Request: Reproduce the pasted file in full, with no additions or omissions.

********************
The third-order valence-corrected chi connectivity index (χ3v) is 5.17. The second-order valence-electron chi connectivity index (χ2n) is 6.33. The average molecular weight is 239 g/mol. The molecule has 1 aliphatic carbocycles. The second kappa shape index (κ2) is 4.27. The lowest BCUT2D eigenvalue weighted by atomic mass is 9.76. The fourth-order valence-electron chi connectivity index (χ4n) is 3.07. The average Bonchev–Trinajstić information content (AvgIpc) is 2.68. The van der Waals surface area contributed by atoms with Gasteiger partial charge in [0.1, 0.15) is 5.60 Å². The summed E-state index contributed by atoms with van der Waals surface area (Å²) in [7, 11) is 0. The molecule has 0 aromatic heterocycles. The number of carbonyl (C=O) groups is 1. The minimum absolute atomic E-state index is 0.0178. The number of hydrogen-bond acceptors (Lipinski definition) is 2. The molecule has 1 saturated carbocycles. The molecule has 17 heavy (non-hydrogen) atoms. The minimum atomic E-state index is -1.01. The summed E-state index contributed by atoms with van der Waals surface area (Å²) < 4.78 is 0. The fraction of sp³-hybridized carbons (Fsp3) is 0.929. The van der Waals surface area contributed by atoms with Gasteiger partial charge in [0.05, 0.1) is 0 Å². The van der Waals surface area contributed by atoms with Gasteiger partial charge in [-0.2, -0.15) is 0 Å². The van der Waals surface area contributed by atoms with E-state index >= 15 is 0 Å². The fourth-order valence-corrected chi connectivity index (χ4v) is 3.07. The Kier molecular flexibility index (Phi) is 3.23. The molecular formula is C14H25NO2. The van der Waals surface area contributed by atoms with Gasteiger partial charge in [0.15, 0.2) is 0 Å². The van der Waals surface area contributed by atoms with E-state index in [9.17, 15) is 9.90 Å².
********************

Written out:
The third-order valence-corrected chi connectivity index (χ3v) is 5.17. The second-order valence-electron chi connectivity index (χ2n) is 6.33. The average molecular weight is 239 g/mol. The molecule has 1 aliphatic carbocycles. The second kappa shape index (κ2) is 4.27. The lowest BCUT2D eigenvalue weighted by atomic mass is 9.76. The fourth-order valence-electron chi connectivity index (χ4n) is 3.07. The average Bonchev–Trinajstić information content (AvgIpc) is 2.68. The van der Waals surface area contributed by atoms with Gasteiger partial charge in [0.1, 0.15) is 5.60 Å². The summed E-state index contributed by atoms with van der Waals surface area (Å²) in [7, 11) is 0. The molecule has 0 aromatic heterocycles. The number of carbonyl (C=O) groups is 1. The minimum absolute atomic E-state index is 0.0178. The number of hydrogen-bond acceptors (Lipinski definition) is 2. The molecule has 1 saturated carbocycles. The molecule has 17 heavy (non-hydrogen) atoms. The minimum atomic E-state index is -1.01. The summed E-state index contributed by atoms with van der Waals surface area (Å²) < 4.78 is 0. The fraction of sp³-hybridized carbons (Fsp3) is 0.929. The van der Waals surface area contributed by atoms with Gasteiger partial charge in [0.05, 0.1) is 0 Å². The van der Waals surface area contributed by atoms with Gasteiger partial charge in [-0.2, -0.15) is 0 Å². The van der Waals surface area contributed by atoms with E-state index >= 15 is 0 Å². The fourth-order valence-corrected chi connectivity index (χ4v) is 3.07. The Kier molecular flexibility index (Phi) is 3.23. The molecular formula is C14H25NO2. The van der Waals surface area contributed by atoms with Gasteiger partial charge in [0.15, 0.2) is 0 Å². The van der Waals surface area contributed by atoms with E-state index in [9.17, 15) is 9.90 Å².